The skirting board thus produced had unacceptable expansions and bubbles. The water evaporating at the end of the die or end of the sizing unit prevented production true to shape. The evaporation of water was so great that cohesion of the profile was not ensured.

COMPARATIVE EXAMPLE 2

The raw material mixture metered in in Example 1 and comprising altogether 100 kg/h was reduced to 20 kg/h under the same extrusion conditions. All other conditions were retained. The exit speed of the board from the die was about 1 m/min.

It was possible to produce at least one cohesive profile, but uncontrolled expansions and bubbles still occurred to a very great extent.

COMPARATIVE EXAMPLE 3

The procedure was as in example 2. The only modification compared with example 2 was the use of wood, which was dried to a water content of about 5% by weight prior to the extrusion. The die exit speed of the board was about 1 m/min.

It was possible to produce a cohesive profile, which however still had some expansion points and bubbles.

EXAMPLE 4

Compared with Example 3, fine maize flour (comminuted maize kernels having a starch content of 70% by weight) was added to the formulation. This then gives the following composition:

71% by weight of wood chips

15% by weight of polypropylene

12% by weight of maize flour (water content 11% by weight)

2% by weight of adhesion promoter

The extrusion conditions corresponded to those of Example 3, with a raw material metering rate of 20 kg/h into the extruder and an exit speed of the profile at the end of the die of about 1 m/min.

With this formulation and the conditions described above, it was possible to produce attractive skirting boards which were true to shape.

EXAMPLE 5

The procedure was as in Example 4. The only modification compared with Example 4 was primarily the increase of the metering rate of the raw material mixture to 80 kg/h. This resulted in a profile exit speed of about 4 m/min. Up to this speed, it was possible to produce a satisfactory, bubble-free profile.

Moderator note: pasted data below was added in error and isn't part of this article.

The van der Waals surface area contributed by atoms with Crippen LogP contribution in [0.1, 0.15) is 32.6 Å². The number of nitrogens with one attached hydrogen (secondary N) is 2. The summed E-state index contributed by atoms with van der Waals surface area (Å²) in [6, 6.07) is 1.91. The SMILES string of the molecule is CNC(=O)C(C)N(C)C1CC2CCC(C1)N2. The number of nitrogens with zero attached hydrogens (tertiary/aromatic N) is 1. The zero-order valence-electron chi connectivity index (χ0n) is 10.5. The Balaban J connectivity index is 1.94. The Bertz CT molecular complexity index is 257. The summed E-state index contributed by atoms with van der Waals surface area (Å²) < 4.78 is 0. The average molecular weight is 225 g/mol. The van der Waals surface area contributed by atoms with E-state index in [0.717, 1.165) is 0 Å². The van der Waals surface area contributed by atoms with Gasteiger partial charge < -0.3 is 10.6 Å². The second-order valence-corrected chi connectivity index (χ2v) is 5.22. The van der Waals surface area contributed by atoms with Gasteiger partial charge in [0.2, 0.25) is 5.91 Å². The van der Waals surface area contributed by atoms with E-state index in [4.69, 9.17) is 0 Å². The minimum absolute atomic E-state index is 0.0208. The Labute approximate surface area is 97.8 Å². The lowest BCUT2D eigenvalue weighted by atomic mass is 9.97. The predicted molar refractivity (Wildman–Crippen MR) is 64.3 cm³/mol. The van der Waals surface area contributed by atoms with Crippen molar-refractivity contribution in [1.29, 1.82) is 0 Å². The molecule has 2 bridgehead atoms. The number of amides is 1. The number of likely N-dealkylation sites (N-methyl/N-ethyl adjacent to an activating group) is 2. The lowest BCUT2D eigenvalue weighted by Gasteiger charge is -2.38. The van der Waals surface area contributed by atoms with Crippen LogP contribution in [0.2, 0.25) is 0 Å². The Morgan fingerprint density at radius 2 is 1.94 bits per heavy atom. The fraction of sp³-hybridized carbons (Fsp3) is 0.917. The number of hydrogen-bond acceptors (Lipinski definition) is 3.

The metering rate of the raw material mixture was then increased to 100 kg/h. This gave a profile exit speed of about 5.5 m/min.

The first expansion points (bubbles) were found in the finished profile. By opening the devolatilization orifices in the first third of the extrusion barrel and metering in 5% by weight of magnesium oxide into the raw material mixture used, it was possible to produce a satisfactory profile true to shape.

EXAMPLE 6

With the aid of a single-screw extruder, granules which had the following composition were produced:

67% by weight of wood (residual water content about 11% by weight)

15% by weight of maize flour (residual water content about 11% by weight)

15% by weight of polypropylene

2% by weight of adhesion promoter

1% by weight of titanium oxide

The finished granules produced from the above raw material mixture (residual water content about 9% by weight) had a water content of 5% by weight immediately after the extrusion and exhibited slight expansion—analogous to WO 90/14935. The bulk density was 500 kg/m3.

These granules, which were not further dried, were extruded in a conical twin-screw extruder to give a profile. 100 kg of expanded granules per hour were metered into the extruder. The devolatilization orifices of the extruder were closed.

Extrusion conditions:

Temperature of feed zone: 150° C.

Temperature of zone 1: 155° C.

Temperature of zone 2: 160° C.

Temperature of zone 3: 165° C.

Temperature of zone 4: 170° C.

Temperature of die inflow: 170° C.

Die temperature: 170° C.

Directly flange-connected sizing unit: 40° C.

Screw temperature: 165° C.

Screw speed: 35 rpm

Melt temperature: 165° C.

Exit speed of the board from the die: 5.5 m/min

Although the melt temperature was 165° C., it was possible to produce an expansion-free (expansion index <1.05) and dimensionally accurate profile even at a profile extrusion speed of about 5.5 m/min. The water content of the profile corresponded to the water content of the granules used.

This example makes it clear that an expanded moulded body was obtained in the first process part (not according to the invention) when the raw material mixture had a residual water content of about 9% by weight, whereas a substantially expansion-free moulded body was obtained in the second process part (according to the invention) under comparative conditions and with the same moulding material, but at a residual water content reduced to 5% by weight.

The advantage of the profiles thus produced is that the residual water contents of the finished profiles correspond approximately to the conditions of average ambient humidity immediately on emerging from the water cooling zone, and the profiles no longer have to be conditioned by an expensive procedure before they are used in practice. Dimensional stability exists immediately after the profile extrusion.

EXAMPLE 7

The procedure was as in Example 3. In addition to the raw materials described there, sucrose was used in the formulation. This resulted in the following raw material mixture:

70% by weight of wood chips (residual water content 5% by weight)

18% by weight of polypropylene

10% by weight of sucrose

2% by weight of adhesion promoter

It was possible to produce an attractive profile which had no expansion points.